Indeed, the fact that the Kings have been virtually eliminated from playoff contention for their third straight season can, in large part, be laid right at Roenick’s skates. His lack of production, and his seemingly allergic reaction to anything even closely resembling physical play or hard work, was a major contributing factor to the Kings’ misfortunes.
Without question, if Roenick was able to put up the expected 50-60 points on the scoresheet this season, the Kings would be in the playoffs easily.
“There’s no doubt that Jeremy Roenick has not given us the offensive production we expected,” said Taylor, who addressed the media at a hastily-called press conference prior to the team’s morning skate at the Kings’ practice facility, the Toyota Sports Center in El Segundo. “No matter what [former head coach] Andy Murray and [interim head coach] John Torchetti have tried, nothing has worked with Jeremy. We don’t know what it is, but he simply didn’t play at level we felt that he was capable of.”
Roenick’s lack of production also doomed Andy Murray, who was fired by the Kings on March 22, with just twelve games left in the regular season—he would undoubtedly still be behind the Kings’ bench if Roenick had given the Kings what was expected.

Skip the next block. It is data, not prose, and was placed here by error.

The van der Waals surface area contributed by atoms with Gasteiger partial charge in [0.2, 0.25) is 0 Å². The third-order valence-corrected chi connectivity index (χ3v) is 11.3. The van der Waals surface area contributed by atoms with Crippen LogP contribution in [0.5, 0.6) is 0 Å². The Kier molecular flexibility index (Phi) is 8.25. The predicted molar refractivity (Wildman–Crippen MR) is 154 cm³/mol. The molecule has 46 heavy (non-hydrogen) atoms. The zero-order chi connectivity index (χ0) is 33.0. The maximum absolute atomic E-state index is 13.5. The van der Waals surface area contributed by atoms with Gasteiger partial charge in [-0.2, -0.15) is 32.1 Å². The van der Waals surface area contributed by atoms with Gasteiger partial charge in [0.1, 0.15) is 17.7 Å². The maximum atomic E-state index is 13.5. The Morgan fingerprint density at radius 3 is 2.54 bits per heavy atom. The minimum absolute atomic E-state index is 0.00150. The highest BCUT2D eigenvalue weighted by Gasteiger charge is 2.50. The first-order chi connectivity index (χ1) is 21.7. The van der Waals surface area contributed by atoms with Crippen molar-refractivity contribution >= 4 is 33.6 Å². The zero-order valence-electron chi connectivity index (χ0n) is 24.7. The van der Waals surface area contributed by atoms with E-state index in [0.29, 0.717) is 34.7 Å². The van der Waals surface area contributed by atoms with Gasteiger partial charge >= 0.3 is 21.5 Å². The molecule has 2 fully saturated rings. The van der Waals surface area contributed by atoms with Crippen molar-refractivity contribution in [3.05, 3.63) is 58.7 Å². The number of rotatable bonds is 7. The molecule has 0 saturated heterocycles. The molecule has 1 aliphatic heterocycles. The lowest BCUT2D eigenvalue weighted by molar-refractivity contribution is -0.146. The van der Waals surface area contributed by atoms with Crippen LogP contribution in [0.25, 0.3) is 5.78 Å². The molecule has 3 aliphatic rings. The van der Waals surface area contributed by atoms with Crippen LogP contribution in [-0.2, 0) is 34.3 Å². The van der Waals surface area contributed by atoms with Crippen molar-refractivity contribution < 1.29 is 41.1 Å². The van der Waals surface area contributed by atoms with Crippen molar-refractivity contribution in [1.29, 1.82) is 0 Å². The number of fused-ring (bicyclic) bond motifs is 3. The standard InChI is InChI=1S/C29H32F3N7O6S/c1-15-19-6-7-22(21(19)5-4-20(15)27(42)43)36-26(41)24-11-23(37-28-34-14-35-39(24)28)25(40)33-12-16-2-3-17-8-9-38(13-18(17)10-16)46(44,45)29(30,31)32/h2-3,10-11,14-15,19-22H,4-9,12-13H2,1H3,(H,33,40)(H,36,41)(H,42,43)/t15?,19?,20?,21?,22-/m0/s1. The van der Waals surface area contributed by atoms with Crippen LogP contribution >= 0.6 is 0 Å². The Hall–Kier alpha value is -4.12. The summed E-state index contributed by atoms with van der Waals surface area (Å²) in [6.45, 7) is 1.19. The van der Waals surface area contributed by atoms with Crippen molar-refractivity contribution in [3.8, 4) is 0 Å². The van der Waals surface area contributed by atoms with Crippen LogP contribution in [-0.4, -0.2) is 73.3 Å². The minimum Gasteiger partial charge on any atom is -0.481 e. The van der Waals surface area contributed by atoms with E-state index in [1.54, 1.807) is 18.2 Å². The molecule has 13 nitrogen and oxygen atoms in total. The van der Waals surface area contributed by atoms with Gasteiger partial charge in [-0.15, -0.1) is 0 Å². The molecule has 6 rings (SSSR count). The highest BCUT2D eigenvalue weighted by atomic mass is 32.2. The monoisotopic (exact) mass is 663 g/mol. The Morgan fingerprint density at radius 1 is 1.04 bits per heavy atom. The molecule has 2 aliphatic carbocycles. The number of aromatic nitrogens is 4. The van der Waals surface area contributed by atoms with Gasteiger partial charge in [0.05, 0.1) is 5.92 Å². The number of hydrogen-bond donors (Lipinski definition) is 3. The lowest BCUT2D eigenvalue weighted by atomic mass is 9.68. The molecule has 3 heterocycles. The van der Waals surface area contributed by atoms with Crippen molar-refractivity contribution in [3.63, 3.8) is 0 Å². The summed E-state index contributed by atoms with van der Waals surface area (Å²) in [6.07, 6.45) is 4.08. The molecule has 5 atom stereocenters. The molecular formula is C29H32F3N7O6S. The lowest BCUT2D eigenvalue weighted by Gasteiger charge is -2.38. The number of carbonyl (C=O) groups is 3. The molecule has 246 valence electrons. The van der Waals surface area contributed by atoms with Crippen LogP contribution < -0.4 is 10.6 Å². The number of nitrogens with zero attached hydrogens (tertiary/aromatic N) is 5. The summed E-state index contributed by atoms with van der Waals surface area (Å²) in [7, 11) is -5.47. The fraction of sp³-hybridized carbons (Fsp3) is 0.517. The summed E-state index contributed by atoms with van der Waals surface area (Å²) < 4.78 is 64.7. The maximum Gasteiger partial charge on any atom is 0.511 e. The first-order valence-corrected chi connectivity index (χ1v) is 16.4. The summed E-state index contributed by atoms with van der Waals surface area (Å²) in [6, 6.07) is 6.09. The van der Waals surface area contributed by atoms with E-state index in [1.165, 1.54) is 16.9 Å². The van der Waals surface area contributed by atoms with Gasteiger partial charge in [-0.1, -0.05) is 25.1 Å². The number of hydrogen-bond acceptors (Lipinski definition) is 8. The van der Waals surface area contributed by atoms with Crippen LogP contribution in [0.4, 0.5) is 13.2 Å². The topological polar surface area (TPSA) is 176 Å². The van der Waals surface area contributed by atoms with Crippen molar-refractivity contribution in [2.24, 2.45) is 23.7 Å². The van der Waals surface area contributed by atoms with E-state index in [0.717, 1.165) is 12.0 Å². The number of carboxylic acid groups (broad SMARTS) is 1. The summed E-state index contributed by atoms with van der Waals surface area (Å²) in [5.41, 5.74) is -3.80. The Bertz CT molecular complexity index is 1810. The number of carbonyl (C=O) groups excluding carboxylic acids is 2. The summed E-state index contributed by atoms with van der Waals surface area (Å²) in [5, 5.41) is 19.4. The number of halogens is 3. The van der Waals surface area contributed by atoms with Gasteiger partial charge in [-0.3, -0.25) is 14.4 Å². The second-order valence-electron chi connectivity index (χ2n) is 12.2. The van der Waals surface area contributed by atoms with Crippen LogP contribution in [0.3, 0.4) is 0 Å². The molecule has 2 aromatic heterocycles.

Noting that Roenick has spoken openly and repeatedly about his post-hockey career aspirations in Hollywood, reporters asked if that had been a distraction.
“You’ll have to ask Jeremy about that,” said Taylor. “I don’t know if he was distracted or not. No matter what the reason was, Jeremy didn’t give us the offensive production, the dedication, or the leadership you’d expect from a player of his caliber and reputation.”
Although Torchetti has only four games under his belt with the Kings, it did not take him long to see that Roenick’s uninspired play had become not only a distraction, but it was also causing resentment among his teammates, even though they were not talking about it publicly.
“I knew that Jeremy had not been giving the Kings what had been expected, and when I came in here almost two weeks ago, I knew that we needed him to turn his game and his attitude completely around,” Torchetti explained. “Of course, the ankle injury hasn’t helped matters. But I felt Jeremy should be giving us more.”
“As I said when I came here, I’m all about the team, and everyone here is part of the team—everything we do is for the team,” Torchetti added. “Individual goals are not more important than team goals, but it seemed to me that Jeremy was somewhere else, even though I’ve only been here for a short time. His attention and focus seemed to be elsewhere. That’s putting individual goals above team goals in my book.”
“And that’s sad to me,” said Torchetti. “We’re talking about a guy who will go down as one of the best players in NHL history. The guy is going to be in the Hockey Hall of Fame. Jeremy is the kind of player who should go out on his own terms. Not like this.”